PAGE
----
Bitcoin has been a hot property and a hot topic for discussion during 2017. San Francisco tax lawyer and Forbes author Rob Wood has previously discussed the tax consequences of Bitcoin transactions and the possibility of tax-free Bitcoin swaps. What about taxpayers who have failed to report gains and income from Bitcoin and other virtual currencies? In this report, Wood discusses the possibility of an IRS amnesty for Bitcoin users, also the subject of his Forbes article “Bitcoin Tax Troubles Get More Worrisome.”
Wood notes at the outset that a number of Bitcoin users have failed to report gains on Bitcoin and other cryptocurrency transactions. The IRS is paying attention to the world of virtual currencies. The Service succeeded in an action against Coinbase seeking information about customers who have used the service in cryptocurrency transactions. Wood suggests that “a lot of people should be worried about it.”
The IRS went after Coinbase using a John Doe Summons. The Service started the procedure in 2016. The action against Coinbase was not a criminal proceeding. Rather, it sought the names of cryptocurrency users for the purpose of seeing whether these people were properly reporting income related to these currencies. Wood says that the request was broad and open-ended on purpose. The John Doe part of the summons affirms that the IRS does not know the names of the customers, only that they exist and are Bitcoin users. There are obvious privacy concerns in such a discovery proceeding.
Wood points out that the use of a John Doe Summons has been part of the efforts of the IRS through the last decade to discover people who might be evading the tax law, including the Swiss banking industry. The IRS used this procedure against UBS to get the names of Americans using the Swiss bank who might not be reporting income or gains. UBS fought the request, but it ultimately complied with the disclosure request. It was, Wood says, “the shot heard round the world” from which the IRS ultimately collected over $10 billion.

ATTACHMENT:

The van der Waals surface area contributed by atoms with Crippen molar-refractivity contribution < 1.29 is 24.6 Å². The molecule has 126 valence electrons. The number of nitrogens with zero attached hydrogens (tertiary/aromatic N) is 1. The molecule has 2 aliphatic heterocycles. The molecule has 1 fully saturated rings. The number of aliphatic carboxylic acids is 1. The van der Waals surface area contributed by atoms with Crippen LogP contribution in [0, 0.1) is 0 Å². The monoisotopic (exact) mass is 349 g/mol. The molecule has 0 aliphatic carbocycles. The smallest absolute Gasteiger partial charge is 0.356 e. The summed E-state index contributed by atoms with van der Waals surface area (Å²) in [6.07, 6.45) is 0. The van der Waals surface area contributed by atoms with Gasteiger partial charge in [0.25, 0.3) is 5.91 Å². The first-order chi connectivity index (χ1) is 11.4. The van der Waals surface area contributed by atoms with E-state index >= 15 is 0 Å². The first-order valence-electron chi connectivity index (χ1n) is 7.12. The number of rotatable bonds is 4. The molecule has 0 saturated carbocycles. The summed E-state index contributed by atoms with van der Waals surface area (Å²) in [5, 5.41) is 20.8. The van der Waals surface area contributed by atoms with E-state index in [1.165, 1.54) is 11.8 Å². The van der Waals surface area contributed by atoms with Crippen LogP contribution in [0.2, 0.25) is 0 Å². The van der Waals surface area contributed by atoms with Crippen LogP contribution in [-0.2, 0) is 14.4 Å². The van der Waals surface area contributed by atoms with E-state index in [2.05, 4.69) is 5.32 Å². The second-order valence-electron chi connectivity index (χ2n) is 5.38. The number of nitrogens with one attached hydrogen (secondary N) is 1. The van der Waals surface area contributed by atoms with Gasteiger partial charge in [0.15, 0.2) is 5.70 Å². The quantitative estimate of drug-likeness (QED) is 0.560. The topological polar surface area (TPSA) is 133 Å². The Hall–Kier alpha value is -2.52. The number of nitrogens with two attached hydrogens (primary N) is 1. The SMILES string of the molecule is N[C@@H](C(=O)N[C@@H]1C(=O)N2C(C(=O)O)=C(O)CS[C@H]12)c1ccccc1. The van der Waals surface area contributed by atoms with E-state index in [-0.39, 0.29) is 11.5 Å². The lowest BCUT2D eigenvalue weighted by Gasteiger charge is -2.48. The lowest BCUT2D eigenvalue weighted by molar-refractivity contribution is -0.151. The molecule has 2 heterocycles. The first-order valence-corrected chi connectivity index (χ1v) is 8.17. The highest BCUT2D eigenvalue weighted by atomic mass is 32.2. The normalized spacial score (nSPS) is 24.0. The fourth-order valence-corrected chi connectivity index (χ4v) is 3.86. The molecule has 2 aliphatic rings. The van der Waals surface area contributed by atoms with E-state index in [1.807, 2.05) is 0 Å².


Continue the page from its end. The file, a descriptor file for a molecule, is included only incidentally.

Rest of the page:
Moving to the present, Wood opines that a lot of people probably thought that Bitcoin and similar currencies were anonymous and allowed a user to avoid reporting gains to the IRS. “Now, it’s very clear that someone will know” about cryptocurrency transactions. People who use Bitcoin should be reporting gains for their own protection.
Wood suggests that the IRS is at an early stage in its discovery process. There may be an amnesty program at some point, but it does not now exist. Wood says that people who have exposure through the use of cryptocurrencies need to understand that change is coming. “It’s always better . . . to fix the error voluntarily before you’re caught.” It is time for affected taxpayers to file amended returns. People who have these problems should probably discuss their situations with their lawyers or accountants.
Robert W. Wood is the Managing Partner of Wood LLP, San Francisco. Often listed among the best tax lawyers in America, Wood has broad experience in corporate, partnership and individual tax matters. Concerning the tax treatment of litigation settlements and judgments, he is perhaps the preeminent tax lawyer in the United States. He is also an authority on merger and acquisition tax matters, tax opinions, offshore account and entity disclosures, and many types of tax controversies. The Legal Broadcast Network is a featured network of Sequence Media Group.